Condition specific support groups, such as a Parkinson’s group, are incredibly valuable and there are multiple benefits. In addition to being part of such a group, since many of these are based out of health centers, volunteer in your community.

Downsize Possessions: A photographer friend use to tell me, “the more toys I have, the more I have to work.” Since he preferred sitting on his stoop talking to the neighbors, he reduced his living space and requirements so he only needed to work about a day and a half per week. What brings us joy and contentment is our connections with one another not the pile of stuff in the closet.

Significantly reduce or eliminate TV Time: The more time you spend watching TV, the more you are barraged by advertisements (the average American sees thousands of ads daily) and the more you will want to spend money. Video streaming not only eliminates your cable bill but also the exposure to advertisements.

Spend time in nature: A walk in a park versus mall walking has a host of benefits including the calming effects of nature and the reduction in temptation to purchase things you don’t need.

 Define your Self worth by how you live not by a bank account: Years ago a friend of mine, who had been very ill for quite sometime was on the mend and she said, “I have no money in the bank, but I’m very rich.” She went on to explain that the most important thing in life was having people that loved her and vice versa.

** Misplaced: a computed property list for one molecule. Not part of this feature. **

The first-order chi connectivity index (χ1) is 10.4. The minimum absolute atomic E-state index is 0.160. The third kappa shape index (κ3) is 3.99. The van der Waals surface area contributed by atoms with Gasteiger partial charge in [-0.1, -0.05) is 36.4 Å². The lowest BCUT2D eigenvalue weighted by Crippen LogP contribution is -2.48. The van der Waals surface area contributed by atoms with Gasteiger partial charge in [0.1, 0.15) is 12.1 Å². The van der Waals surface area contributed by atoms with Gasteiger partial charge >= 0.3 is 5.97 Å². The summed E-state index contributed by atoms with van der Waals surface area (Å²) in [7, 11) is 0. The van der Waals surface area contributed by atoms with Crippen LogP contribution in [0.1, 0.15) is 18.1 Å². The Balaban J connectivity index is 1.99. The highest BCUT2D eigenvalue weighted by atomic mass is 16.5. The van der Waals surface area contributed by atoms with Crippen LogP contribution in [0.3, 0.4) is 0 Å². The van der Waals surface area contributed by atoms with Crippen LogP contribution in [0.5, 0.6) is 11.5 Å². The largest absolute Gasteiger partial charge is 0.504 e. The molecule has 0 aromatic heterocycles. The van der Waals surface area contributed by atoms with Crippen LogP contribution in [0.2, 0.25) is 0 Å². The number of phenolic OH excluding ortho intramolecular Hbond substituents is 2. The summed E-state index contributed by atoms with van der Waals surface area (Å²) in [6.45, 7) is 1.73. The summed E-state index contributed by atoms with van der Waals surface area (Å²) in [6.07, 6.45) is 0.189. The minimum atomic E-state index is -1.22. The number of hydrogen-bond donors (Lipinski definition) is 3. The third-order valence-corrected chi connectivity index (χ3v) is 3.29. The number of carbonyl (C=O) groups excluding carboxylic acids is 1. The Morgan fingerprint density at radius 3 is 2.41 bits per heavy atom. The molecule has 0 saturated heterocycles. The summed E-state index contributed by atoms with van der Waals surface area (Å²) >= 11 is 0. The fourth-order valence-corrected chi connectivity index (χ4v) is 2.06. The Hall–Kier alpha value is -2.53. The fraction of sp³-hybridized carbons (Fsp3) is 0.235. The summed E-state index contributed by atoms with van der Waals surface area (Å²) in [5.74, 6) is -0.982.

Spend Time with Those Who Share Similar Values: If your closest friends prefer to spend their time shopping and maxing out their credit card, chances are your going to feel it’s the “norm” to do likewise. We are very influenced by the company we keep so if you want to keep your costs under control, socialize more with friends and family who feel the same way.

If you haven’t checked out the previously related posts, you might find the following helpful: Ways to Save Money on Monthlies (Bills)  and Health Costs: When you have some money but not enough. 

 “Do what you can. Where you are. With what you have.” Theodore Roosevelt